WASHINGTON, December 2 (Sputnik) — Moscow's decision to stop the South Stream gas pipeline project is the result of the intense pressure on Russia, including the sanctions, US National Security Council spokesperson Mark Stroh told Sputnik Tuesday.
"These reports are evidence of pressure mounting on Russia from a number of factors including sanctions as well European efforts to implement market reforms and reduce Russia’s ability to use gas as a tool of coercion," Stroh said.
On December 1, Russian President Vladimir Putin announced that Moscow was unwilling to continue the implementation of the South Stream pipeline because of the European Commission’s "non-constructive" stance. CEO of Russia’s energy giant Gazprom Alexey Miller has confirmed that Russia is closing the South Stream project and has no plans to revive it.
Stroh noted that as the President [Barack Obama] has said, "if Putin is willing to find a lasting settlement to the conflict in Ukraine within the context of the Minsk agreements and without setting unreasonable conditions, sanctions could be rolled back."
"If Russia continues to violate the commitments it signed up to under the Minsk agreements, however, we would view this as a clear signal that Russia, although a signatory to the Minsk agreements, does not intend to implement the commitments made, and the costs to Russia will continue to rise," he concluded.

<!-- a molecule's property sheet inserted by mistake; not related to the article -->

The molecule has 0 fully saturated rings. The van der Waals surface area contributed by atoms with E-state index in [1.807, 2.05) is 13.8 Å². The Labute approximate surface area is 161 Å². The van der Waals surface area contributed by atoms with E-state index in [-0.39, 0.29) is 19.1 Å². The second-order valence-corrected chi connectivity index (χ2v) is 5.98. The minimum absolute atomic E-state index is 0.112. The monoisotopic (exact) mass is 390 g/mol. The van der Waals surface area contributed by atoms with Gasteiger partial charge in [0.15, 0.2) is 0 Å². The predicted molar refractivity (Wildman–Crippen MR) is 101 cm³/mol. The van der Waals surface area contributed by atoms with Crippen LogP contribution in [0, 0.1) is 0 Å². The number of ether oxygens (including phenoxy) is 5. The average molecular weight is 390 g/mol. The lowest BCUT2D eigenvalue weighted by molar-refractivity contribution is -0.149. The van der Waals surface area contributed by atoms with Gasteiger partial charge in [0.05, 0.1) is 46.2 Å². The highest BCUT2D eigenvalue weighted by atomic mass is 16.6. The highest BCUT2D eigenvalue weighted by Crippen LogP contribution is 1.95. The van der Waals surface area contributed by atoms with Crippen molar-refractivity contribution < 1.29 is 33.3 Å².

In 2012, energy giant Gazprom announced the construction of the South Stream pipeline across the Black Sea to reduce the chances of Russian gas being delivered to central and southern Europe through Ukraine being interrupted. The pipeline was expected to be fully operational by 2018.
The European Commission assumed a critical stance toward the project, claiming that it violated the EU Third Energy Package, which stipulates that pipelines in its member countries cannot belong to natural gas producers. Moscow insisted that the construction of the pipeline does not contradict the regulations.
Relations between Moscow and the West deteriorated following Crimea's reunification with Russia in March. Accusing Moscow of interfering in Ukraine's internal affairs, the United States, the European Union and their allies introduced several rounds of sanctions targeting Russia's banking, defense and energy sectors. Moscow has repeatedly denied its involvement in the crisis.